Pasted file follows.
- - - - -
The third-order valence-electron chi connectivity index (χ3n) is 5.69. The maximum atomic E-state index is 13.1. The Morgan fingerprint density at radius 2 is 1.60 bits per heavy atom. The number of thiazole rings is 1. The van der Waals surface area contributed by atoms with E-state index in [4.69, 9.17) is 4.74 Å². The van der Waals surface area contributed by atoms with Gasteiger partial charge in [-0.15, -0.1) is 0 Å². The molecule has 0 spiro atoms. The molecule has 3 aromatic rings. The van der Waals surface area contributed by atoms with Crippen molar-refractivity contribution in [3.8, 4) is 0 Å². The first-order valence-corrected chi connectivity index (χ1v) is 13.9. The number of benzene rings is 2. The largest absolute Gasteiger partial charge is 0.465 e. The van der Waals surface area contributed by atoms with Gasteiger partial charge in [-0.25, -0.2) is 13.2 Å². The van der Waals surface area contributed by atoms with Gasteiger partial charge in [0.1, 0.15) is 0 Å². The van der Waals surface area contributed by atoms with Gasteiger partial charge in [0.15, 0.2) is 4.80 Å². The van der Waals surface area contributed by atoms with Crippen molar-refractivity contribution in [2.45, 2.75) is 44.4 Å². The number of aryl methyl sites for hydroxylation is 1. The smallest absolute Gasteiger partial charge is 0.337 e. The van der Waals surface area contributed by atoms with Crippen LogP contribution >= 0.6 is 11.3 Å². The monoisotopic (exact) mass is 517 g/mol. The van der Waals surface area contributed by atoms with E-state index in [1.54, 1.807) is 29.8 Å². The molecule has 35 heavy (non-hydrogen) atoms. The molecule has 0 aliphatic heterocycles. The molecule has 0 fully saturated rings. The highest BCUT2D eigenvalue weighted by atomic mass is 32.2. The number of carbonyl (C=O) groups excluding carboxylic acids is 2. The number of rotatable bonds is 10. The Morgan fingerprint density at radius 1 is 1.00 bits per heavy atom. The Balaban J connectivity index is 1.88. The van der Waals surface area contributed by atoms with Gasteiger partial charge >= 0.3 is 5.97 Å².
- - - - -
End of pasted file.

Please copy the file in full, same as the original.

The third-order valence-electron chi connectivity index (χ3n) is 5.69. The maximum atomic E-state index is 13.1. The Morgan fingerprint density at radius 2 is 1.60 bits per heavy atom. The number of thiazole rings is 1. The van der Waals surface area contributed by atoms with E-state index in [4.69, 9.17) is 4.74 Å². The van der Waals surface area contributed by atoms with Gasteiger partial charge in [-0.15, -0.1) is 0 Å². The molecule has 0 spiro atoms. The molecule has 3 aromatic rings. The van der Waals surface area contributed by atoms with Crippen molar-refractivity contribution in [3.8, 4) is 0 Å². The first-order valence-corrected chi connectivity index (χ1v) is 13.9. The number of benzene rings is 2. The largest absolute Gasteiger partial charge is 0.465 e. The van der Waals surface area contributed by atoms with Gasteiger partial charge in [-0.25, -0.2) is 13.2 Å². The van der Waals surface area contributed by atoms with Gasteiger partial charge in [0.1, 0.15) is 0 Å². The van der Waals surface area contributed by atoms with Gasteiger partial charge in [0.15, 0.2) is 4.80 Å². The van der Waals surface area contributed by atoms with Crippen molar-refractivity contribution in [2.45, 2.75) is 44.4 Å². The number of aryl methyl sites for hydroxylation is 1. The smallest absolute Gasteiger partial charge is 0.337 e. The van der Waals surface area contributed by atoms with Crippen LogP contribution >= 0.6 is 11.3 Å². The monoisotopic (exact) mass is 517 g/mol. The van der Waals surface area contributed by atoms with E-state index in [1.54, 1.807) is 29.8 Å². The molecule has 35 heavy (non-hydrogen) atoms. The molecule has 0 aliphatic heterocycles. The molecule has 0 fully saturated rings. The highest BCUT2D eigenvalue weighted by atomic mass is 32.2. The number of carbonyl (C=O) groups excluding carboxylic acids is 2. The number of rotatable bonds is 10. The Morgan fingerprint density at radius 1 is 1.00 bits per heavy atom. The Balaban J connectivity index is 1.88. The van der Waals surface area contributed by atoms with Gasteiger partial charge >= 0.3 is 5.97 Å².